The Pet Charity is a national charity which promotes the joy and health benefits of pet ownership. Pets benefit our lives in so many different ways, and The Pet Charity has at its heart the need to spread the word about the positive aspects of pet ownership. The Pet Charity seeks to run programmes that demonstrate the benefits of pet ownership alongside increasing awareness of the differing needs of pets.
Ferrets are lively, intelligent and fun-loving animals that enjoy company. They are sociable and should be kept as pairs or groups, providing all are neutered. The average lifespan of a ferret is 8-10 years and a male can grow up to 24 inches in length. Ferrets are members of the Mustelidae family, which includes the weasel, stoat, mink, otter, badger and polecat.
Ferrets are generally healthy animals and it is relatively simple to keep them fit and healthy. It is worth bearing in mind that ferrets can catch human colds and flu, so beware handling them if you are ill yourself.
Damp is a problem to ferrets so it is important to check daily that their bedding is dry and that their cage is protected from rain.
Grooming: Grooming helps keep your ferret healthy and allows you time to bond with your pet. Your ferret should be groomed at least once a week and your pet shop will be able to advise you on a suitable brush.
Claws: Claws should be trimmed regularly – your vet or pet shop will be able to advise.
Worming: Your ferret should be wormed regularly with a proprietary worming preparation, which your vet or pet shop will be able to advise on.
Flea control: Regular flea treatments will be needed to prevent fleas and other skin parasites, which your vet or pet shop will be able to advise on.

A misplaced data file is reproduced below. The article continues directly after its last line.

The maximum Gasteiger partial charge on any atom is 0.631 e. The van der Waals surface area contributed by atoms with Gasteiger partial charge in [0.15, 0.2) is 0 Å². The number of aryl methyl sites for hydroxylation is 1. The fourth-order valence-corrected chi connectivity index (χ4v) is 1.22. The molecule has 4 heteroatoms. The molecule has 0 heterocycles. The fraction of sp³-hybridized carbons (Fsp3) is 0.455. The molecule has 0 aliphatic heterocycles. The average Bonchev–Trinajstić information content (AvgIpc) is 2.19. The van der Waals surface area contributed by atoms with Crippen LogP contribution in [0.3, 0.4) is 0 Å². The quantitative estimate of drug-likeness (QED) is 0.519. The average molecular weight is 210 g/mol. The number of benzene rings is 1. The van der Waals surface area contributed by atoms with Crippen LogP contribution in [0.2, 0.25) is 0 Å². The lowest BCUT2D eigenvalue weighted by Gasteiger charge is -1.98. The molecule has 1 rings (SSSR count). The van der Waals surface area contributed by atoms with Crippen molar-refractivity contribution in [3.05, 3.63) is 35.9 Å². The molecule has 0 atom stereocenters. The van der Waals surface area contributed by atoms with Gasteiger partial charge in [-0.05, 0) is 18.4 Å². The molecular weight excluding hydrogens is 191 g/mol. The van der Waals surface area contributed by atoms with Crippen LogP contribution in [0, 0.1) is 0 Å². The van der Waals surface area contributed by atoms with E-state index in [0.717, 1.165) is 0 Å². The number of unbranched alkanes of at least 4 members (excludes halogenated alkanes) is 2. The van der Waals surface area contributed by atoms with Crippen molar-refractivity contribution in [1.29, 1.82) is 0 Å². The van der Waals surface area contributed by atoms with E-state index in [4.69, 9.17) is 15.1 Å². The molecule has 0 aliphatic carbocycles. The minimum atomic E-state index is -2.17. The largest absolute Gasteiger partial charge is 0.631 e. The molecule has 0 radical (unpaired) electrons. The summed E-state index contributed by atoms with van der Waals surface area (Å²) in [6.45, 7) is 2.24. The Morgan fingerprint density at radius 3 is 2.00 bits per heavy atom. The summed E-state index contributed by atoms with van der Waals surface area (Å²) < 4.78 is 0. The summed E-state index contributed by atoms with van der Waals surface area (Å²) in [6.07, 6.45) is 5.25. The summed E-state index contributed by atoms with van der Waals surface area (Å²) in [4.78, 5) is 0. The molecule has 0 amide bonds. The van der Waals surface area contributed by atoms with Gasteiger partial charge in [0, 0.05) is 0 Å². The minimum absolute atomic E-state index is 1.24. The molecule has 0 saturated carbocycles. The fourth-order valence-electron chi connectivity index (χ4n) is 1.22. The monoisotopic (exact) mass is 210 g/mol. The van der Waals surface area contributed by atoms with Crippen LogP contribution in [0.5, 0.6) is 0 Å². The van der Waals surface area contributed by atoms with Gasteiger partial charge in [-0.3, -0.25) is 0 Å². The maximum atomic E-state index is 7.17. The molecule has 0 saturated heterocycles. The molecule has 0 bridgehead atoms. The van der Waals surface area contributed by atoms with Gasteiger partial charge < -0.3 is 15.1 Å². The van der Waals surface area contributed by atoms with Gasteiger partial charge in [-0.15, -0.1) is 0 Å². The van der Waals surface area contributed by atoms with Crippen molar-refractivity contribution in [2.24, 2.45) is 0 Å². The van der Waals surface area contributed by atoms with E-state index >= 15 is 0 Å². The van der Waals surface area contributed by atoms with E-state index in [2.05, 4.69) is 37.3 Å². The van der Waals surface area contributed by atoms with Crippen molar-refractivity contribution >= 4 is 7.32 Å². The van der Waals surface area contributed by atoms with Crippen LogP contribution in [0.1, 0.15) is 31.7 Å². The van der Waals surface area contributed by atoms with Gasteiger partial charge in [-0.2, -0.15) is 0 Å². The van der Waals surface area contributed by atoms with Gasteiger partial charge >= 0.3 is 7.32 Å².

Vaccinations: Your ferret should be vaccinated against distemper and will regularly need boosters. If you intend to take you pet abroad he will need a pet passport, which requires, amongst other things, vaccination against rabies. Your vet will be able to advise you on appropriate vaccinations.
Neutering: It is strongly recommended that ferrets of both sexes are neutered. Males will have a less musky smell and will happily live with other neutered ferrets. Female ferrets risk serious, even fatal, illness if permitted to stay in season for prolonged periods. Neutering of either sex can be performed by surgery or by hormonal treatment. Your vet will be able to advise on the best intervention.
Insurance: Ferrets should be registered with your vet and insured against unexpected veterinary costs.
ID Chip: You should consider having your ferret micro-chipped and your vet or other pet professional can advise you on this. It is also a good idea to have a very small cat collar with your contact details, in case your ferret escapes.
Should you have any concerns about your ferret’s health speak to your vet – it is recommended to find a vet that has experience with ferrets.
Choosing your ferret
There are many colours available such as albino, sable, silver, cinnamon, and the polecat ferret, so called because its dark mask resembles the polecat. Whichever colour you decide on, your ferret should be at least eight weeks old when you bring him home.
HousingFerrets can be kept indoors or outdoors provided the accommodation is dry, draught-free, escape-proof and out of direct sunlight. If keeping your ferrets indoors, beware of open doors and windows from which they can escape through.
Ferrets are active animals so the accommodation needs to be as large as possible and include multiple levels for sleeping and playing. A separate sleeping area with suitable bedding should be provided. If more than two ferrets are kept, you will need to give them two sleeping boxes. Hay is ideal for winter in the bedding area, whilst straw is better for summer. Alternatively, an old woolen jumper, fleece or blanket will provide extra warmth on cold nights, provided there are no loose fibers to catch their claws.
If kept indoors, ferrets can be provided with an outdoor run (a court) similar to an aviary, this should also be underwired as ferrets are good diggers. Do make sure that there is refuge from the sun and that drinking water is provided. Ferrets are susceptible to the sun and can get sun stroke if precautions are not observed. Some ferrets enjoy paddling and can be given a litter tray filled with cool water – it will also help cool them down in the summer.